It’s news to few that buying a single-family home in the U.S. is the most difficult it’s been in recent memory. A mix of factors are fueling a red-hot housing market, including the COVID-19 pandemic  prompting many people to move out of city centers in search of more space, low mortgage rates empowering buyers , and chiefly, home builders not keeping up with long-term demand growth  leading to a significant shortage in supply, as the Wall Street Journal reports. While most recognize these factors as the primary drivers of a housing market that’s become challenging for first-time buyers, another narrative has emerged that erroneously seeks to place blame on one small sector of the housing market.

Several headlines  contribute the current housing shortage and rising prices to investors or companies like Invitation Homes “crowding” the market for single-family home buyers. The truth is institutional ownership remains a very small part of the overall home rental market  and an even smaller slice of the overall housing market . Invitation Homes is a tiny sliver of both. There are more than 90 million single-family homes in the U.S. Of these, 16.5 million are single-family rentals.[1]  The vast majority of single-family rentals (16.2 million) are operated by mom-and-pop landlords, leaving the remaining 300,000 under operation by institutional owners.[2]  Of this 300,000, Invitation Homes owns and operates roughly 81,000 homes. To put that in perspective, we represent less than 0.5 percent of the total single-family rental market, and less than 0.1 percent of single-family homes in the entire country.

Others have questioned whether large owners of single-family rental homes are driving up housing costs for everyone. The National Rental Home Council (NRHC) has found that the data just doesn’t support the claim that large rental home companies account for out-sized home buying activity. According to the NRHC, large rental home companies accounted for less than 0.15 percent of all homes purchased in the U.S. in 2020, a year when home sales reached a 14-year high. The number of homes purchased by Invitation Homes last year was less than 0.05 percent of all homes that changed hands . Moreover, because many of the homes we purchase require significant upfront renovations, this is not the same market as first-time home buyers, who typically do not want to take on a home that requires significant immediate investments. These facts confound perceptions about the industry.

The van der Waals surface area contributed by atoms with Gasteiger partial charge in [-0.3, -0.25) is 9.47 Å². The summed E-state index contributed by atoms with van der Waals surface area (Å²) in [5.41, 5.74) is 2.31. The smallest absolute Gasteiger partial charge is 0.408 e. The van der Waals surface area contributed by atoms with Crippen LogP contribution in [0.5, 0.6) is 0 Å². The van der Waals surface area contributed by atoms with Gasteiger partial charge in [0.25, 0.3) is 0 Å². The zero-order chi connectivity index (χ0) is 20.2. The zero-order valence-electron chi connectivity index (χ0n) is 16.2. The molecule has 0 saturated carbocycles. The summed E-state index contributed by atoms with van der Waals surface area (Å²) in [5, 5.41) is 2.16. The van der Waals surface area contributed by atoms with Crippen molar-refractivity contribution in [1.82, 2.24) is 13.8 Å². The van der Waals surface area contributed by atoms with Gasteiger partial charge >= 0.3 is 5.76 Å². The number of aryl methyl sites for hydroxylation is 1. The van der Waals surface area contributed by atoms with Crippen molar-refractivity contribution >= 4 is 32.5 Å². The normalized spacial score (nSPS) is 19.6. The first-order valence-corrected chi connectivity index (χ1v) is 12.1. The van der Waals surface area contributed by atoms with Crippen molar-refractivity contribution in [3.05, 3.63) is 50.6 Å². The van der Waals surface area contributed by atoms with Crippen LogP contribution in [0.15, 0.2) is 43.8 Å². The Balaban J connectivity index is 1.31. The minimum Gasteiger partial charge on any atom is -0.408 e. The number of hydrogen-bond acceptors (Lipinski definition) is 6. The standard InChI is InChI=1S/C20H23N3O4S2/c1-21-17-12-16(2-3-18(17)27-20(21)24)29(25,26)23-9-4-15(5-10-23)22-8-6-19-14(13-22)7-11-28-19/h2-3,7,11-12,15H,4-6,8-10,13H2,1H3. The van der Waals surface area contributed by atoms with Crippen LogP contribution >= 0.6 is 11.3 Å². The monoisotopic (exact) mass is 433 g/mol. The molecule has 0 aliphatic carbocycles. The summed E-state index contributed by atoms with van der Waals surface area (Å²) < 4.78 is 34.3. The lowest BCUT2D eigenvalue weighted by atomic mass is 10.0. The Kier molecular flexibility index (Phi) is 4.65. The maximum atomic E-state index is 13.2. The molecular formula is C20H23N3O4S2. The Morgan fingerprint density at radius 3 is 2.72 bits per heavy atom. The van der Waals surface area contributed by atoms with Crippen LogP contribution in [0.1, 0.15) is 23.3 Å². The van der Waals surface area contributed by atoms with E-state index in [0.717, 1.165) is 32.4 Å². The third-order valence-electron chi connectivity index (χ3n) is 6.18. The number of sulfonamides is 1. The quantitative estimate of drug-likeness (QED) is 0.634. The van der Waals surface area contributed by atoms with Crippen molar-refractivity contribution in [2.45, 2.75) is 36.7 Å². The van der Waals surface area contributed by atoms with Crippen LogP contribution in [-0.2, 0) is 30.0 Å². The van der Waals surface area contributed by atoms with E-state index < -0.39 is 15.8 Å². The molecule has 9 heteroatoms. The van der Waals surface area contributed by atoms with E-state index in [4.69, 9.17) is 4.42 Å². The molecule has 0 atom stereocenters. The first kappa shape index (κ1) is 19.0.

While home prices have increased in many of our 16 markets, they are also up nationwide and in hundreds of markets where Invitation Homes does not have a presence. This serves as further evidence that skyrocketing demand and pricing is hardly isolated to communities where institutional investors have a bigger footprint. A recent report  by the National Association of Realtors (NAR) found that nearly every metro area tracked — 99 percent — recorded year-over-year price increases in the first quarter of 2021. Invitation Homes has no presence in the 11 metro areas  with the highest price increases, and NAR reports that the overwhelming majority of metros experienced strong price increases, with 89 percent registering double-digit price growth. As NAR Chief Economist Lawrence Yun said , “significant price increases throughout the country simply illustrate strong demand and record-low housing supply.”

Not discussed often enough is the positive impact single-family rental companies can have in a community. Invitation Homes is proud to be a long-term investor in each of the markets where we operate. In 2020, we invested more than $397 million improving our homes to meet the desires of our current and prospective residents, and we invested an average of $39,000 refreshing the new homes we purchased before a resident ever moved in. Over time, we have invested more than $2.4 billion in upfront renovations of our properties. It’s no surprise that studies  have found single-family rental homes contribute to the livability of communities.

An additional positive impact is our affordability compared with other housing options. Our average monthly rent across our portfolio was approximately $1 per square foot for the first quarter of 2021, which was significantly less than our multifamily REIT peers. Excluded from our price per square foot are the added benefits of a private garage along with a front and back yard.

The bottom line is that Invitation Homes provides choice and flexibility to the growing segment of Americans – across all generations – who are opting to rent instead of own, and we will continue to enhance the services we provide in order to ensure an exceptional leasing experience for them.

[1]  John Burns Real Estate Consulting; data as of April 2021.

[2]  John Burns Real Estate Consulting; data as of April 2021. Public company home counts from public filings as of 1Q21; Private company home counts estimated using HouseCanary data as of December 2020.

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